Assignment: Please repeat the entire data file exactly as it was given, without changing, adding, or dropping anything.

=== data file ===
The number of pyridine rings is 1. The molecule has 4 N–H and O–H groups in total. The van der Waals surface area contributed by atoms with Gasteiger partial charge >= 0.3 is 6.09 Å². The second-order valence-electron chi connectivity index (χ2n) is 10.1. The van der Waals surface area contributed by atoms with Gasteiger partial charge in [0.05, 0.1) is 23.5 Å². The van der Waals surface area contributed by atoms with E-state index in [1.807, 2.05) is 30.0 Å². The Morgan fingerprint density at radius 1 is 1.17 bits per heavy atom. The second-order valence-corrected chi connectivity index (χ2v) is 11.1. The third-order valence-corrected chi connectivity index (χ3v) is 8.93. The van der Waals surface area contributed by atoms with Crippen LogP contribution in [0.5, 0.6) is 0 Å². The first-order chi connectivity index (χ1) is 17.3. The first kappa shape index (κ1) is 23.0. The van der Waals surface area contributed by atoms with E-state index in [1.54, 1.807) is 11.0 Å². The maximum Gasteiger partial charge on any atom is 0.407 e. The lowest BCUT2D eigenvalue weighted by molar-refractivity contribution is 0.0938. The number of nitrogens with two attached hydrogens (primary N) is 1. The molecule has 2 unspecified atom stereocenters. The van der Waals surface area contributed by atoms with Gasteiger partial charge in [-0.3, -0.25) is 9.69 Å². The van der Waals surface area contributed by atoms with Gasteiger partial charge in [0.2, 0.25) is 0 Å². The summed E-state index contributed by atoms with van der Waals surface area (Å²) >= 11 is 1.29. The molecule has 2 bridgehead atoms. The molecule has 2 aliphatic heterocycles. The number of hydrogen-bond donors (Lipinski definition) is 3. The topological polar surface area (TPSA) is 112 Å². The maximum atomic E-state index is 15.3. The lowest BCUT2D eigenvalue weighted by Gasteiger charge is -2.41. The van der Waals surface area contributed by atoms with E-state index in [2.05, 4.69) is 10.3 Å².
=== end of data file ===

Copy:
The number of pyridine rings is 1. The molecule has 4 N–H and O–H groups in total. The van der Waals surface area contributed by atoms with Gasteiger partial charge >= 0.3 is 6.09 Å². The second-order valence-electron chi connectivity index (χ2n) is 10.1. The van der Waals surface area contributed by atoms with Gasteiger partial charge in [0.05, 0.1) is 23.5 Å². The van der Waals surface area contributed by atoms with E-state index in [1.807, 2.05) is 30.0 Å². The Morgan fingerprint density at radius 1 is 1.17 bits per heavy atom. The second-order valence-corrected chi connectivity index (χ2v) is 11.1. The third-order valence-corrected chi connectivity index (χ3v) is 8.93. The van der Waals surface area contributed by atoms with Crippen LogP contribution in [0.5, 0.6) is 0 Å². The first-order chi connectivity index (χ1) is 17.3. The first kappa shape index (κ1) is 23.0. The van der Waals surface area contributed by atoms with E-state index in [1.54, 1.807) is 11.0 Å². The maximum Gasteiger partial charge on any atom is 0.407 e. The lowest BCUT2D eigenvalue weighted by molar-refractivity contribution is 0.0938. The number of nitrogens with two attached hydrogens (primary N) is 1. The molecule has 2 unspecified atom stereocenters. The van der Waals surface area contributed by atoms with Gasteiger partial charge in [-0.3, -0.25) is 9.69 Å². The van der Waals surface area contributed by atoms with Gasteiger partial charge in [0.2, 0.25) is 0 Å². The summed E-state index contributed by atoms with van der Waals surface area (Å²) >= 11 is 1.29. The molecule has 2 bridgehead atoms. The molecule has 2 aliphatic heterocycles. The number of hydrogen-bond donors (Lipinski definition) is 3. The topological polar surface area (TPSA) is 112 Å². The maximum atomic E-state index is 15.3. The lowest BCUT2D eigenvalue weighted by Gasteiger charge is -2.41. The van der Waals surface area contributed by atoms with E-state index in [2.05, 4.69) is 10.3 Å².